Black Country Ring (plus a bit):
Curdworth to Fradley Junction

10 June 2009

As we descend the 11 locks of the Curdworth flight, this situation turned out to be rather more awkward than it looked from the rear of the boat - the bottom gate had accelerated as Alan pulled it, and left him on the wrong side: the beam extended past the end of the lock so he couldn't go round, and once the boat had started to move, Jane couldn't shut the gate either. Stephen took a flying leap onto the lockside and tried to help hold Alan in situ until the boat was out of the way and the gate could be shut.

The Birmingham and Fazeley Canal through the Curdworth locks parallels the M42 motorway, but it isn't too intrusive.

Lucy at the tiller on another grey morning.

An attractive old warehouse

Merry gets the next lock ready for us

An unused swing bridge above this lock has been attractively decorated

Drayton Footbridge is very unusual, the twin towers allowing pedestrians to cross the canal when the swingbridge visible next to the left-hand tower is swung open, as it normally is nowadays.

We stopped here for lunch.

On the footbridge

Stephen prepares the tripod for a group photo

Alan, Sheila, Jane, Mary, Helen, Lucy, Merry and Stephen

An old building at Fazeley

The company house at Fazeley Junction. This is now normally regarded as the end of the Birmingham & Fazeley Canal as it meets the Coventry Canal, and as the name suggests, that was the intention, but the Coventry Canal Company failed to build the rest of their line north to the Trent & Mersey Canal, so the Birmingham & Fazeley Canal Company built half of it and the Trent & Mersey Canal Company built the other half.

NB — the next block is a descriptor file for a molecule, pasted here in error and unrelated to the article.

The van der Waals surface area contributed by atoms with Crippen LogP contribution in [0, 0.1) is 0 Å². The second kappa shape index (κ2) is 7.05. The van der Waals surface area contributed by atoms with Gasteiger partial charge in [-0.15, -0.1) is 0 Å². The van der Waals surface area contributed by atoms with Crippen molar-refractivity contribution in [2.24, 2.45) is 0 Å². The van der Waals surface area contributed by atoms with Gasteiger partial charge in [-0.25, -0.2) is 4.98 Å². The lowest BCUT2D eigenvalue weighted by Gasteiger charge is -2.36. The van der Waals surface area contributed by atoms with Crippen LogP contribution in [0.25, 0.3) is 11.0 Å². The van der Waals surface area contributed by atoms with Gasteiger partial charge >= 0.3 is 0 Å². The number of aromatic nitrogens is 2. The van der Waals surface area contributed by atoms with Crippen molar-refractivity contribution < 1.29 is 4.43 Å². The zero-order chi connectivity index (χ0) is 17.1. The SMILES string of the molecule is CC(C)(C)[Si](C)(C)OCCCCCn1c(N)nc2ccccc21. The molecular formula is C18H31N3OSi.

After some sunshine earlier, the weather is deteriorating again

A severe thunderstorm is nearby with lightning crashing around us, but fortunately the worst missed us

Extensive polytunnels

Approaching Huddlesford Junction

Here the Wyrley and Essington Canal used to reach the Coventry Canal, but it was closed between here and Ogley Junction in the 1950s: it's reopening is the subject of an ambitious restoration programme by the Lichfield and Hatherton Canals Restoration Trust.

Looking up the short arm still in water, now used for long-term moorings.

Our destination for the day - The Swan at Fradley Junction, one of the most photographed pubs in the country.

Total for today: 16 miles 4 furlongs including 11 locks



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Unless otherwise stated, all images copyright (c) Stephen and Lucy Dawson